Life in Istanbul has more highs and lows than life in Alanya. I returned to the city early on a Saturday morning, just over two weeks ago. Makbul, the lifesaver who managed my apartment was there to greet me and help me unpack when I arrived home at 8:30 am.
I was enjoying the comfort and charm of my apartment the following Sunday afternoon, when I heard voices in the hall followed shortly by a knock on my door. I wasn’t expecting anyone, and I opened the door to what seemed like a bunch of men who appeared not to know where they meant to go or who they wanted to see. I was annoyed at having been disturbed and acted accordingly when I greeted them.
“Who lives above you?” they asked. I told them that the unit above me was unoccupied. They also wanted to know who lived on the ground floor and in the basement. I explained to them that there was a vacant apartment in the basement, and on the ground floor lived a man and his mother. Then they wanted to know who lived in my apartment. Nosy bunch.
“Why?” I asked, now feeling cautious in addition to irritated.
“We’re the police!” (They were loud.) One of them shoved a badge into my face. “Where’s your passport? What’s your name? Who lives here? Where do you work?” They fired questions at me.
Ever the insubordinate, I asked them why they wanted to know.
“There’s been a complaint,” one of them said. “Where’s your passport?”
“Who complained? I don’t know where my passport is.”
“What about your rental contract? Stop talking,” one of them shouted. “Show us something. You don’t have a passport. Kaçaksın!” (“You’re illegal!) One of the officers, the one with the creepy Turkish/porno star mustache, was a total jackass.
“Well, I wasn’t expecting you. I’ll have to find it.” I closed the door in their faces, just in time to hear one of them say, “Don’t close the door.” Whatever.
I was acting defiantly, but it was definitely unnerving to have them there, particularly because I may or may not have been guilty of another infraction or two, the evidence of which I quickly handled as they waited in the dim hallway. In my frenzy, I could only find my residency permit and a photocopy of my passport. My passport and rental agreement were of course both in the house, but I couldn’t remember where I’d stored them, and I wanted these men off of my threshold as soon as possible, so I suggested we take a jaunt up the hill to the real estate agent who’d set me up in the place. It turns out he was good for more than just pressuring me to sign papers and lying about the property–he vouched for me. Apparently, one of my lovely neighbors had alleged to the police that someone in my building had been using the place as a pension for guests. (Ok, so maybe I had had a select few guests during the time I was in Alanya in exchange for a bit of monetary compensation. So what?) The real estate agent explained to the police that I had been living there for several months and was indeed a legitimate resident of the building.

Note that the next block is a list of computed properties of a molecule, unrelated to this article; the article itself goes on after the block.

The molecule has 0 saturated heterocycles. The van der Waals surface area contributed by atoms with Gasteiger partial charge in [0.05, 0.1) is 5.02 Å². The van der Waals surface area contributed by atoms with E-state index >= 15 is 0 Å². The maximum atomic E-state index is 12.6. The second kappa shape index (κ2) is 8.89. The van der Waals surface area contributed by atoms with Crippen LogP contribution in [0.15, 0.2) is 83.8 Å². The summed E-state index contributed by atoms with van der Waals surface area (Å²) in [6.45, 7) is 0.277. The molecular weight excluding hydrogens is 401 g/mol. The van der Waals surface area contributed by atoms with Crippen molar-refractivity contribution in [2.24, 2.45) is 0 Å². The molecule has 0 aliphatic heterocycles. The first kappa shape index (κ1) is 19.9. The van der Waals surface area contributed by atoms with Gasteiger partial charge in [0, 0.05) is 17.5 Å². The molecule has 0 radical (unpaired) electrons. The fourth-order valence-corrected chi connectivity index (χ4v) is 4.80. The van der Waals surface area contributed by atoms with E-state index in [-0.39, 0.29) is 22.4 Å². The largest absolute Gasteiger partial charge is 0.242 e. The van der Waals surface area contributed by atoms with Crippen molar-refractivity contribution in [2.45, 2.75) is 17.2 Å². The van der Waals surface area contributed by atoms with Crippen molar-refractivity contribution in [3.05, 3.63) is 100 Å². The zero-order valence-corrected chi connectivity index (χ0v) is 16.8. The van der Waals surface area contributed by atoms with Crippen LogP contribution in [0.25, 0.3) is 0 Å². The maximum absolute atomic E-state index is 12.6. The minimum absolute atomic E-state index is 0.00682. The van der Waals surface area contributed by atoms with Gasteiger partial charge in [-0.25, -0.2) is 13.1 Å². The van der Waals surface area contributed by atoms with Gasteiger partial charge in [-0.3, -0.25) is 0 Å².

Satisfied that I was telling the truth, they finally had me sign some papers and went on their way.
Imagine, though, if they’d come just two days earlier? They’d have met the Dutch couple that had headed out just 36 hours before!
After I’d settled back into my apartment and caught my breath, some tax officers came to finish up their part of the investigation. As I spoke to them in front of my building, a man leaning against a car nearby stared at us, openly intrusive.
“Is he with you?” I asked the tax officers.
“No, don’t worry about him.”
As the meddlesome man continued to stare, I asked, “Can I help you, you curious bastard?” (I didn’t actually call him that.)
“If you want to know why it concerns me,” he said, approaching me with a look of loathing, “I’m the one who made the complaint!”
I smirked inwardly. Not this time, dear neighbor.